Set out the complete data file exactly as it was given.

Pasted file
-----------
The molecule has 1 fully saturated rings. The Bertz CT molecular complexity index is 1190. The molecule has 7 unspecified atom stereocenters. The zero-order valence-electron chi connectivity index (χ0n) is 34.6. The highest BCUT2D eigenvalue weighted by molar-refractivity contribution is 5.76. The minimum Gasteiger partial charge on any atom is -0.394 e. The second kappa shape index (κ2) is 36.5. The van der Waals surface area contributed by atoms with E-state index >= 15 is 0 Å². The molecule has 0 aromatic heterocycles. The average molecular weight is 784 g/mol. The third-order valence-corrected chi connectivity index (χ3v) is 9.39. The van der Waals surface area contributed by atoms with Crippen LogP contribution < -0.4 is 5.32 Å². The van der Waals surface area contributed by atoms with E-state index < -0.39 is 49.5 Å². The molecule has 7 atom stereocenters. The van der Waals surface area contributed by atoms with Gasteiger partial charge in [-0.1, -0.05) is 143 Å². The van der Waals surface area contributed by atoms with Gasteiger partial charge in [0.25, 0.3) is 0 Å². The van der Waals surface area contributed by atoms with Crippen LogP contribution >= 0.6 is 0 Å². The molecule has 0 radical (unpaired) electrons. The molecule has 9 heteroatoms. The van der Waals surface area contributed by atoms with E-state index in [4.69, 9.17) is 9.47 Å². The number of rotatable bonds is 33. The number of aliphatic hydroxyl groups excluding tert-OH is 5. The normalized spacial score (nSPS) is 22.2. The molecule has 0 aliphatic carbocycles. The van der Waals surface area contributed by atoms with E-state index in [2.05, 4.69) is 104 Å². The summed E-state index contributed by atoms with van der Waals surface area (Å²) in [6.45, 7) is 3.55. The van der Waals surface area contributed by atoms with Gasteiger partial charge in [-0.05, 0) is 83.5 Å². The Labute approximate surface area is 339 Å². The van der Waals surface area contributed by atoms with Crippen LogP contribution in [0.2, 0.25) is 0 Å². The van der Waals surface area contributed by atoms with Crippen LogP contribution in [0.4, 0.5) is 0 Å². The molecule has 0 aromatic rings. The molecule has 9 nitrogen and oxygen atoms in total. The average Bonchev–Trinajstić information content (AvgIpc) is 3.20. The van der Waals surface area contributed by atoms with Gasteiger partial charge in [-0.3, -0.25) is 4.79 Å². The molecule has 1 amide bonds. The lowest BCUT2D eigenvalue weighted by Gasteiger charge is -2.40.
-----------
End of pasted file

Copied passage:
The molecule has 1 fully saturated rings. The Bertz CT molecular complexity index is 1190. The molecule has 7 unspecified atom stereocenters. The zero-order valence-electron chi connectivity index (χ0n) is 34.6. The highest BCUT2D eigenvalue weighted by molar-refractivity contribution is 5.76. The minimum Gasteiger partial charge on any atom is -0.394 e. The second kappa shape index (κ2) is 36.5. The van der Waals surface area contributed by atoms with E-state index >= 15 is 0 Å². The molecule has 0 aromatic heterocycles. The average molecular weight is 784 g/mol. The third-order valence-corrected chi connectivity index (χ3v) is 9.39. The van der Waals surface area contributed by atoms with Crippen LogP contribution < -0.4 is 5.32 Å². The van der Waals surface area contributed by atoms with E-state index < -0.39 is 49.5 Å². The molecule has 7 atom stereocenters. The van der Waals surface area contributed by atoms with Gasteiger partial charge in [-0.1, -0.05) is 143 Å². The van der Waals surface area contributed by atoms with Gasteiger partial charge in [0.25, 0.3) is 0 Å². The van der Waals surface area contributed by atoms with Crippen LogP contribution >= 0.6 is 0 Å². The molecule has 0 radical (unpaired) electrons. The molecule has 9 heteroatoms. The van der Waals surface area contributed by atoms with E-state index in [4.69, 9.17) is 9.47 Å². The number of rotatable bonds is 33. The number of aliphatic hydroxyl groups excluding tert-OH is 5. The normalized spacial score (nSPS) is 22.2. The molecule has 0 aliphatic carbocycles. The van der Waals surface area contributed by atoms with E-state index in [2.05, 4.69) is 104 Å². The summed E-state index contributed by atoms with van der Waals surface area (Å²) in [6.45, 7) is 3.55. The van der Waals surface area contributed by atoms with Gasteiger partial charge in [-0.05, 0) is 83.5 Å². The Labute approximate surface area is 339 Å². The van der Waals surface area contributed by atoms with Crippen LogP contribution in [0.2, 0.25) is 0 Å². The van der Waals surface area contributed by atoms with Crippen LogP contribution in [0.4, 0.5) is 0 Å². The molecule has 0 aromatic rings. The molecule has 9 nitrogen and oxygen atoms in total. The average Bonchev–Trinajstić information content (AvgIpc) is 3.20. The van der Waals surface area contributed by atoms with Gasteiger partial charge in [-0.3, -0.25) is 4.79 Å². The molecule has 1 amide bonds. The lowest BCUT2D eigenvalue weighted by Gasteiger charge is -2.40.